Quick to Hear, Slow to Speak

When words are many, transgression is not lacking,
but whoever restrains his lips is prudent.
Proverbs 10:19

The more we talk, the more we sin.  That ought to sober us and cause us to slow down our talking, but many of us talk on!  

There was a tombstone in an English churchyard.  The faint etching read:  

Beneath this stone, a lump of clay,
Lies Arabella Young,
Who, on the twenty-fourth of May,
Began to hold her tongue.

Far better if we heed Proverbs 10:19 and begin to hold our tongue while we live!  The Bible says: That’s what wise people do.  They are not incessant talkers.  They talk, of course.  But they are quick to hear and slow to speak (James 1:19).  

Why do we talk too much?  Maybe it’s nervousness.  Maybe insecurity.  A big reason for excessive talking is pride.  We are self-preoccupied, self-centered, self-enamored.  Proverbs 18:2 says:  “A fool takes no pleasure in understanding, but only in expressing his opinion.”  

One of my heroes is Theodore Roosevelt.  Roosevelt was a courageous, fearless President with many incredible traits.  But like the rest of us, he was one flawed individual.  Talking too much was one of those flaws.  One biographer, Edmund Morris, comments:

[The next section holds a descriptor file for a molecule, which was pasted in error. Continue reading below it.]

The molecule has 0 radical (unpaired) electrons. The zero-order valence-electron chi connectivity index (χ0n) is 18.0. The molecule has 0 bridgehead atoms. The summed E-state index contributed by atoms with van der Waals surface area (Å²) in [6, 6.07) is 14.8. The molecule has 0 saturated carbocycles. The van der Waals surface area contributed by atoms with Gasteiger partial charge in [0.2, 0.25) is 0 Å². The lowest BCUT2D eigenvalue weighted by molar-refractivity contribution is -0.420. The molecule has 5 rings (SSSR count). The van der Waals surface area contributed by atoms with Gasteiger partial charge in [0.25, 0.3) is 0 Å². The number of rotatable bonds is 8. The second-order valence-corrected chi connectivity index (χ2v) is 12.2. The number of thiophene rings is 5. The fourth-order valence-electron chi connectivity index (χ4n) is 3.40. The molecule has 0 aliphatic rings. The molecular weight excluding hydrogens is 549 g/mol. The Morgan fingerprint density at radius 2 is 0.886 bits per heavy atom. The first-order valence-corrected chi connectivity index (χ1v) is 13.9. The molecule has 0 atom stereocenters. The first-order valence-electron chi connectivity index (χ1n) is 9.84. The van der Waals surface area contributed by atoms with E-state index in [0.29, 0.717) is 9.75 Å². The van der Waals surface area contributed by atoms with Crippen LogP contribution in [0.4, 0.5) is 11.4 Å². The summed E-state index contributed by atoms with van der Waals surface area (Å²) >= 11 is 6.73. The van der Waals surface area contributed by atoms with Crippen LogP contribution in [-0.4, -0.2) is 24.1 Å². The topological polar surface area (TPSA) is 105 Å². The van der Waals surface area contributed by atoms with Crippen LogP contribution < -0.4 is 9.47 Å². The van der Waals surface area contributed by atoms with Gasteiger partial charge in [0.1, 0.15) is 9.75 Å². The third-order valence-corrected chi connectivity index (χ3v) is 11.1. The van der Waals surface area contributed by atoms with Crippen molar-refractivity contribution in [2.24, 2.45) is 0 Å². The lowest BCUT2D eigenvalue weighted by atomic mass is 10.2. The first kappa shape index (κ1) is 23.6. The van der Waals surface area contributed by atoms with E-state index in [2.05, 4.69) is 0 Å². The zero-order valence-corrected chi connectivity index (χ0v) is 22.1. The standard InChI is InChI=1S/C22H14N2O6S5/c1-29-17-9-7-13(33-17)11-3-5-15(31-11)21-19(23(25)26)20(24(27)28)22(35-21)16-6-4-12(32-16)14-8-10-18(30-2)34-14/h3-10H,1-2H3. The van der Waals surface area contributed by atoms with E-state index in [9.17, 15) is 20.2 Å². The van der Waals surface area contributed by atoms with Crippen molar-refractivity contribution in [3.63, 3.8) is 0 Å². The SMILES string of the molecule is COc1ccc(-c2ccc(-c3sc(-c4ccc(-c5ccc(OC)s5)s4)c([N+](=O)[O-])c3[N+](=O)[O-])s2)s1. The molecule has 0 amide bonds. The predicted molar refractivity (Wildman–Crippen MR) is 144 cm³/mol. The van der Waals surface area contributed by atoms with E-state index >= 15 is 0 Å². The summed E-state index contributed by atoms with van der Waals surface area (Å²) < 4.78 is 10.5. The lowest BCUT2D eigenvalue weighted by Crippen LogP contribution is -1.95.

He delights like a schoolboy in parading his knowledge, and does so loudly, and at such length, that less vigorous talkers lapse into weary silence.  John Hay once calculated that in a two-hour dinner at the White House, Roosevelt’s guests were responsible for only four and a half minutes of conversation; the rest was supplied by the President himself.  

OK, maybe you’re not that bad!  I hope not!  But Theodore Roosevelt is not the standard!  God calls us to be careful, to hold back, to go slow when it comes to talking.  Be slow to speak, quick to listen.  Most of us get that backwards:  We are quick to speak, slow to listen.  

Words are a great resource.  We can do so much good with life-giving words.  But words can be abused.  One way we abuse words is to talk too much and listen too little.  In a day of cell phones, email and Facebook, perhaps the problem of excessive words is worse than ever.  

Wise people hold their tongues.  How are you doing at this rare discipline?